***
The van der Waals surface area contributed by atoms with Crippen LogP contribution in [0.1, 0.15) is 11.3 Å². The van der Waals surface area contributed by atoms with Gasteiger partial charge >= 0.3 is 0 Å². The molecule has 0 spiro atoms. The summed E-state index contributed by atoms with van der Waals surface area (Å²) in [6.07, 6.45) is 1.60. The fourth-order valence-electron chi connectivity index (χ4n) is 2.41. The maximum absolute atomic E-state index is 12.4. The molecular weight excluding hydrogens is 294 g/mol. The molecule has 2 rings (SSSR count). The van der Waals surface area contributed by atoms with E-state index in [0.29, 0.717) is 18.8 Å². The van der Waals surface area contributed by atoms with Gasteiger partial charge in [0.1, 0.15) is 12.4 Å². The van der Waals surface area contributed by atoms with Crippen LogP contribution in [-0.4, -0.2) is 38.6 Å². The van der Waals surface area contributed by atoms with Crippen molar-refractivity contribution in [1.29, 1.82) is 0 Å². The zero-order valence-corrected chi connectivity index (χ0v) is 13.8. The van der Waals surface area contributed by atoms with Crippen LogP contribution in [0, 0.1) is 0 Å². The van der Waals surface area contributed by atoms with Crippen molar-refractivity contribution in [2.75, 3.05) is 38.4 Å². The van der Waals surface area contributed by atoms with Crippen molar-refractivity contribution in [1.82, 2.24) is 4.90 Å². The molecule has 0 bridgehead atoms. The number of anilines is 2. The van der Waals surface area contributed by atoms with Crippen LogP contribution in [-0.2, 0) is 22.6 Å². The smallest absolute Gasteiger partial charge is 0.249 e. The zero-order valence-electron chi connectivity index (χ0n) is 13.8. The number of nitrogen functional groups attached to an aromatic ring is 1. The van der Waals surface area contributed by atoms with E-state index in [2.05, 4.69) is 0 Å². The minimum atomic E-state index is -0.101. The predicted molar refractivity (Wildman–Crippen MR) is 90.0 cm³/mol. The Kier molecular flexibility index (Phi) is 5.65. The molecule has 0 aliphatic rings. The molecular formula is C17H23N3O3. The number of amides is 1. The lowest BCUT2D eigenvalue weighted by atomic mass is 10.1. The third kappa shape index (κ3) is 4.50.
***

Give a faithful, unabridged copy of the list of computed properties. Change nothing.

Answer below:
The van der Waals surface area contributed by atoms with Crippen LogP contribution in [0.1, 0.15) is 11.3 Å². The van der Waals surface area contributed by atoms with Gasteiger partial charge >= 0.3 is 0 Å². The molecule has 0 spiro atoms. The summed E-state index contributed by atoms with van der Waals surface area (Å²) in [6.07, 6.45) is 1.60. The fourth-order valence-electron chi connectivity index (χ4n) is 2.41. The maximum absolute atomic E-state index is 12.4. The molecular weight excluding hydrogens is 294 g/mol. The molecule has 2 rings (SSSR count). The van der Waals surface area contributed by atoms with E-state index in [0.29, 0.717) is 18.8 Å². The van der Waals surface area contributed by atoms with Gasteiger partial charge in [0.1, 0.15) is 12.4 Å². The van der Waals surface area contributed by atoms with Crippen LogP contribution in [-0.4, -0.2) is 38.6 Å². The van der Waals surface area contributed by atoms with Crippen molar-refractivity contribution in [1.29, 1.82) is 0 Å². The zero-order valence-corrected chi connectivity index (χ0v) is 13.8. The van der Waals surface area contributed by atoms with Crippen LogP contribution in [0, 0.1) is 0 Å². The van der Waals surface area contributed by atoms with Crippen molar-refractivity contribution in [2.75, 3.05) is 38.4 Å². The van der Waals surface area contributed by atoms with Crippen molar-refractivity contribution in [1.82, 2.24) is 4.90 Å². The molecule has 0 bridgehead atoms. The number of anilines is 2. The van der Waals surface area contributed by atoms with Crippen LogP contribution in [-0.2, 0) is 22.6 Å². The smallest absolute Gasteiger partial charge is 0.249 e. The zero-order valence-electron chi connectivity index (χ0n) is 13.8. The number of nitrogen functional groups attached to an aromatic ring is 1. The van der Waals surface area contributed by atoms with E-state index in [2.05, 4.69) is 0 Å². The minimum atomic E-state index is -0.101. The predicted molar refractivity (Wildman–Crippen MR) is 90.0 cm³/mol. The Kier molecular flexibility index (Phi) is 5.65. The molecule has 0 aliphatic rings. The molecular formula is C17H23N3O3. The number of amides is 1. The lowest BCUT2D eigenvalue weighted by atomic mass is 10.1. The third kappa shape index (κ3) is 4.50.